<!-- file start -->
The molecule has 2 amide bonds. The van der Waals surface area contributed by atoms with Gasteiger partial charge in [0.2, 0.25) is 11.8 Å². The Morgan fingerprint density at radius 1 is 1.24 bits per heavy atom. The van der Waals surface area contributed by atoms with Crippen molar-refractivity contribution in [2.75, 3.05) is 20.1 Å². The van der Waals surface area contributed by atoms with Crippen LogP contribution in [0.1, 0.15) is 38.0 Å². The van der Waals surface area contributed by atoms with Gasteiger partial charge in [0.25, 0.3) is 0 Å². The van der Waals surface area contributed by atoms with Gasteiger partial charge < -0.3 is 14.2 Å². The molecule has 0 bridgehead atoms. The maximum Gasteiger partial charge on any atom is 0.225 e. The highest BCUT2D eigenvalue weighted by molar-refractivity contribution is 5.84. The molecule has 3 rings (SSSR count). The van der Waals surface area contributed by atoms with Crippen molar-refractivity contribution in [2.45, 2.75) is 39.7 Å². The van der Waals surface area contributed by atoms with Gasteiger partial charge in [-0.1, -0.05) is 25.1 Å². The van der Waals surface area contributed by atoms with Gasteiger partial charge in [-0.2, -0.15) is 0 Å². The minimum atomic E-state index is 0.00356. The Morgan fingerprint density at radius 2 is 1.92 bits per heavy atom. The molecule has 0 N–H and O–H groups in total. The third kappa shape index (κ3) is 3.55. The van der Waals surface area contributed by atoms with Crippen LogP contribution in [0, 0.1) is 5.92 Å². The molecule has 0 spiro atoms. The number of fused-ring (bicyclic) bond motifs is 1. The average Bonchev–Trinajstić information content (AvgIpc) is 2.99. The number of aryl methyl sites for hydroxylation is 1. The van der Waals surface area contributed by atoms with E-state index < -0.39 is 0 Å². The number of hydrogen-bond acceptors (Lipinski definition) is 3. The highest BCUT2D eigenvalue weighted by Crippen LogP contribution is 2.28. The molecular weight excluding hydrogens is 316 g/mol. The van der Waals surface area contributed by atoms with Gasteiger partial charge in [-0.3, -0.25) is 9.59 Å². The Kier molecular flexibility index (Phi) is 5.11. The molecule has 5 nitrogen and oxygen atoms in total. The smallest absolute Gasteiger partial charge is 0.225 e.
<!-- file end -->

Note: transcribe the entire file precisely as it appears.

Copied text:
The molecule has 2 amide bonds. The van der Waals surface area contributed by atoms with Gasteiger partial charge in [0.2, 0.25) is 11.8 Å². The Morgan fingerprint density at radius 1 is 1.24 bits per heavy atom. The van der Waals surface area contributed by atoms with Crippen molar-refractivity contribution in [2.75, 3.05) is 20.1 Å². The van der Waals surface area contributed by atoms with Crippen LogP contribution in [0.1, 0.15) is 38.0 Å². The van der Waals surface area contributed by atoms with Gasteiger partial charge in [0.25, 0.3) is 0 Å². The van der Waals surface area contributed by atoms with Gasteiger partial charge < -0.3 is 14.2 Å². The molecule has 0 bridgehead atoms. The maximum Gasteiger partial charge on any atom is 0.225 e. The highest BCUT2D eigenvalue weighted by molar-refractivity contribution is 5.84. The molecule has 3 rings (SSSR count). The van der Waals surface area contributed by atoms with Crippen molar-refractivity contribution in [2.45, 2.75) is 39.7 Å². The van der Waals surface area contributed by atoms with Gasteiger partial charge in [-0.1, -0.05) is 25.1 Å². The van der Waals surface area contributed by atoms with Gasteiger partial charge in [-0.2, -0.15) is 0 Å². The minimum atomic E-state index is 0.00356. The Morgan fingerprint density at radius 2 is 1.92 bits per heavy atom. The molecule has 0 N–H and O–H groups in total. The third kappa shape index (κ3) is 3.55. The van der Waals surface area contributed by atoms with Crippen LogP contribution in [0, 0.1) is 5.92 Å². The molecule has 0 spiro atoms. The number of fused-ring (bicyclic) bond motifs is 1. The average Bonchev–Trinajstić information content (AvgIpc) is 2.99. The number of aryl methyl sites for hydroxylation is 1. The van der Waals surface area contributed by atoms with E-state index < -0.39 is 0 Å². The number of hydrogen-bond acceptors (Lipinski definition) is 3. The highest BCUT2D eigenvalue weighted by Crippen LogP contribution is 2.28. The molecular weight excluding hydrogens is 316 g/mol. The van der Waals surface area contributed by atoms with Gasteiger partial charge in [-0.3, -0.25) is 9.59 Å². The Kier molecular flexibility index (Phi) is 5.11. The molecule has 5 nitrogen and oxygen atoms in total. The smallest absolute Gasteiger partial charge is 0.225 e.